The Stainless Mug SM-SA has a few other flaws as well. Some reviewers say it actually holds heat too well, leaving coffee or tea too hot to drink for over an hour after brewing -- so it's best to let yours cool a bit before pouring it into the mug. Also, its narrow shape doesn't fit snugly into many car cup holders. Although the flip-up lid is easy to open with one hand, some users complain that it tends to bump your nose when you drink. Finally, the mug's nonstick lining may raise safety concerns for some users, who fear that hot liquids could leach harmful chemicals out of the coating. However, most experts consider nonstick coatings safe as long as they aren't heated past 400°F. (See our report on
Editors at TheSweethome.com say another Zojirushi mug, the Zojirushi Stainless Mug SM-KHE (Est. $25), performs nearly as well as its top pick. In most respects, this mug is nearly identical to the SM-SA; in fact, reviewers say you can hardly tell them apart unless you look at them side by side. Both have double-walled stainless-steel construction, a slim profile, and a 5-year warranty on their vacuum-insulating properties.
The SM-KHE actually does slightly better than the SM-SA in temperature testing, keeping coffee a few degrees warmer over an 8-hour period. However, the testers find that on a few small but significant points, the SM-KHE doesn't quite measure up to the SM-SA. It's a couple of ounces heavier (in equivalent sizes), and its lid has a bulkier design that's more likely to bump your nose when you drink or block your view as you drive. It's also not available in a 20-ounce size. On the plus side, for those who prefer to avoid the chemicals in Teflon, the SM-KHE doesn't have a nonstick coating. Instead, it has an electro-polished "SlickSteel" finish that helps keep it from retaining tastes and odors. Users at Amazon.com and BedBathandBeyond.com say this mug is easy to clean, comfortable to hold, and totally leakproof. This version holds 16 ounces and come in a black finish, but it is available in four other finishes, and in a 12 ounce size.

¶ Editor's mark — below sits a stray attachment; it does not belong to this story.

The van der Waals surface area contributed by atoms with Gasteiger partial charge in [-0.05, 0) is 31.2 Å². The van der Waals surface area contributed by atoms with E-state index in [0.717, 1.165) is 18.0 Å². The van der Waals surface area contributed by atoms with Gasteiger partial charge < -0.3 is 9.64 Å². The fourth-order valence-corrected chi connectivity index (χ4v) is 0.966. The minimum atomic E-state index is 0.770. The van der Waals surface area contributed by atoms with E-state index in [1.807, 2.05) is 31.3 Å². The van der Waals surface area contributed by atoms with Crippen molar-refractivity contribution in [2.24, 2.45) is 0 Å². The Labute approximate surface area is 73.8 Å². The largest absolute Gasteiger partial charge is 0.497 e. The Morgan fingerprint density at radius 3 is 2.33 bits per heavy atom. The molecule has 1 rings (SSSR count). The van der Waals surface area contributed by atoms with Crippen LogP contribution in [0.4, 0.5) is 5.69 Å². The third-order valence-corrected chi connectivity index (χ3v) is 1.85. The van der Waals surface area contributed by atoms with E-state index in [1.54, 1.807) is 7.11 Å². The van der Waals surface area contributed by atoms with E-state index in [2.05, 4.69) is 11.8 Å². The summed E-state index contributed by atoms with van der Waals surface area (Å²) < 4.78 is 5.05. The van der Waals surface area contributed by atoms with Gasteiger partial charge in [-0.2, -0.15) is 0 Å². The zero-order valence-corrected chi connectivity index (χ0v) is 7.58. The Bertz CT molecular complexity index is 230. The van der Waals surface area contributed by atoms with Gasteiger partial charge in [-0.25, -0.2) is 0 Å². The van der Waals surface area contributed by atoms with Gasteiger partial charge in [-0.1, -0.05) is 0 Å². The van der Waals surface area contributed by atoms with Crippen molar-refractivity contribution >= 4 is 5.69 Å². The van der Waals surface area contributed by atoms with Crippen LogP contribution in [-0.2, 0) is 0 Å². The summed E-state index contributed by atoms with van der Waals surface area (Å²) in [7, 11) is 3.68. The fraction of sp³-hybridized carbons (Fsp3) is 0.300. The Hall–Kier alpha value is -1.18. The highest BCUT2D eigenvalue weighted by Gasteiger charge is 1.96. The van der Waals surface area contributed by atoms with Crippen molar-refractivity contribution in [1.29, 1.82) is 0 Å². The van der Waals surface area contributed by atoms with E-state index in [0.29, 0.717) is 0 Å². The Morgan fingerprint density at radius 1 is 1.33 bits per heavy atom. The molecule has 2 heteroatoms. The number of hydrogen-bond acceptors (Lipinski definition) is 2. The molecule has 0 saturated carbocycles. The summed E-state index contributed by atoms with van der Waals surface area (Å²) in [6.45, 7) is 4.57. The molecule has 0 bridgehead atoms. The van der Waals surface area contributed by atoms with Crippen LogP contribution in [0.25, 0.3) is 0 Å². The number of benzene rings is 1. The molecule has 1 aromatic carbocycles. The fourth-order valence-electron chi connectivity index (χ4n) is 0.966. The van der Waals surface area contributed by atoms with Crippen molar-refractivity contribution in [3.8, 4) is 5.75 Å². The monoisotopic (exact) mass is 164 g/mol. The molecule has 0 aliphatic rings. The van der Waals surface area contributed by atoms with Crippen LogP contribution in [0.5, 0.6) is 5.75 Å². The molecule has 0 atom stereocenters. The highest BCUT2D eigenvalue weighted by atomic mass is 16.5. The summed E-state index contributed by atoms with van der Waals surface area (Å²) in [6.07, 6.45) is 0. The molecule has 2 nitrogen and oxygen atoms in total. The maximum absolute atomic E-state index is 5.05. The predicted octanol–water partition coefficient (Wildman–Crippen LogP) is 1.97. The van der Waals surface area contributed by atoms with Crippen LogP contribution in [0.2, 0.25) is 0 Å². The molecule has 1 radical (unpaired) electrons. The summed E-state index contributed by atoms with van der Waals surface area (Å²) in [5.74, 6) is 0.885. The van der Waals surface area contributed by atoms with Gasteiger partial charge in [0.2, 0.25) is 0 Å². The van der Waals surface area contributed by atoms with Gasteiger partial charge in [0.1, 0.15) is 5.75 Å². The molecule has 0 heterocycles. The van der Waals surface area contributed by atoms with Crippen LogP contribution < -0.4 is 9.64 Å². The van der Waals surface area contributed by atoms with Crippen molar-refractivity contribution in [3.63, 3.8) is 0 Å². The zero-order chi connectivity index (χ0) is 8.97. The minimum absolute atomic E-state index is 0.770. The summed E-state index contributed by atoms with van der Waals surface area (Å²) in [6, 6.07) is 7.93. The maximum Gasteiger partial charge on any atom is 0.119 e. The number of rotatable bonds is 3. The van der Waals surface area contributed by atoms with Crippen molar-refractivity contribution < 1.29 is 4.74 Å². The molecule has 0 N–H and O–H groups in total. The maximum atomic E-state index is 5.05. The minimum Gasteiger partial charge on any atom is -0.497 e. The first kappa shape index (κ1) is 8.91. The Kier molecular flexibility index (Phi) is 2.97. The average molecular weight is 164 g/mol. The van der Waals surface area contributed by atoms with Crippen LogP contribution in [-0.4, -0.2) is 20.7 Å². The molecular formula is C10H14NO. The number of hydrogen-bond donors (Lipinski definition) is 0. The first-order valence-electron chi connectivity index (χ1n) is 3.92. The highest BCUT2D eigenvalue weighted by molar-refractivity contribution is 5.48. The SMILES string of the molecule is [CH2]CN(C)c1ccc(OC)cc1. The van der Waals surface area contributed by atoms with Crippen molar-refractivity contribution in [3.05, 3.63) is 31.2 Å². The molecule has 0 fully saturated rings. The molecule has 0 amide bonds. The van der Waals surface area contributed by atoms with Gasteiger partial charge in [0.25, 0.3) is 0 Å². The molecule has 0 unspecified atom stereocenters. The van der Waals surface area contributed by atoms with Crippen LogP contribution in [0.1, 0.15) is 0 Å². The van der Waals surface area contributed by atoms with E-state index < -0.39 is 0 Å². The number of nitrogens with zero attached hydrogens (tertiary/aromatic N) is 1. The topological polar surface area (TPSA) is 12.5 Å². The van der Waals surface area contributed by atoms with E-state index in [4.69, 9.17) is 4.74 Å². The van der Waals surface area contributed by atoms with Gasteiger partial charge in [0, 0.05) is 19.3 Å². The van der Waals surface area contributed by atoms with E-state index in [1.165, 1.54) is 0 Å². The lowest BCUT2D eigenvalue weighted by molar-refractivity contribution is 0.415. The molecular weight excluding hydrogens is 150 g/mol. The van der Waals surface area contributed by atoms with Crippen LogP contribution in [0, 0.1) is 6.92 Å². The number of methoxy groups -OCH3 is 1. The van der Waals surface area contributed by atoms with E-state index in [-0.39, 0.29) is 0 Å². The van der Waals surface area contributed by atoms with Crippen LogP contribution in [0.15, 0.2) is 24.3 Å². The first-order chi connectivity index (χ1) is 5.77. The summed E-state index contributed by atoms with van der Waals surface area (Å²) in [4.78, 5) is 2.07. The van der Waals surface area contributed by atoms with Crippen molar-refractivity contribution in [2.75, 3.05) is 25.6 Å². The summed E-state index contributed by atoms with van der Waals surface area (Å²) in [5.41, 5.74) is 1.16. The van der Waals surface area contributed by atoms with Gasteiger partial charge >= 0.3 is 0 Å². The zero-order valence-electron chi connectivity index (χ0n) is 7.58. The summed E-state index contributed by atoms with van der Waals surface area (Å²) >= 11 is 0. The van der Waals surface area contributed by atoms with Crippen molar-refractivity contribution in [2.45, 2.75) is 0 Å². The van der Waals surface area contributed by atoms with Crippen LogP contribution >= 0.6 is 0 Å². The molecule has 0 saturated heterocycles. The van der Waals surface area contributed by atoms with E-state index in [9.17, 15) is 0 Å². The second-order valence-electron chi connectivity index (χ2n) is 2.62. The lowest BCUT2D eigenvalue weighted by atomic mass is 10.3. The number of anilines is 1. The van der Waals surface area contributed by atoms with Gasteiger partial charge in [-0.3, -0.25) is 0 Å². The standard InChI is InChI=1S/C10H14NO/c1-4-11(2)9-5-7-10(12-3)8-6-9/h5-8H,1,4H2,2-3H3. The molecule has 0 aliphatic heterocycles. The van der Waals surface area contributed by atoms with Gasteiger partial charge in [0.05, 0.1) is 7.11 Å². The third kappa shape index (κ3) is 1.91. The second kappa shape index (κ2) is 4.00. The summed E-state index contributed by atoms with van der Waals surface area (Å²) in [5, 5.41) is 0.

If the high price of the Zojirushi mugs puts you off, you can get solid performance at a little lower cost with the Contigo Autoseal West Loop Travel Mug (Est. $18). This mug's key feature is its cleverly designed locking lid, which earns high praise from both professionals and users. Like the Zojirushi lids, it completely prevents spills and drips but opens with the push of a button when you want to drink. The difference is that the second you release the button, the Contigo's lid locks again – so even if the cup is knocked right out of your hand, it won't spill. The Contigo mug is also slightly wider than the two Zojirushis, so it fits more securely in most cup holders.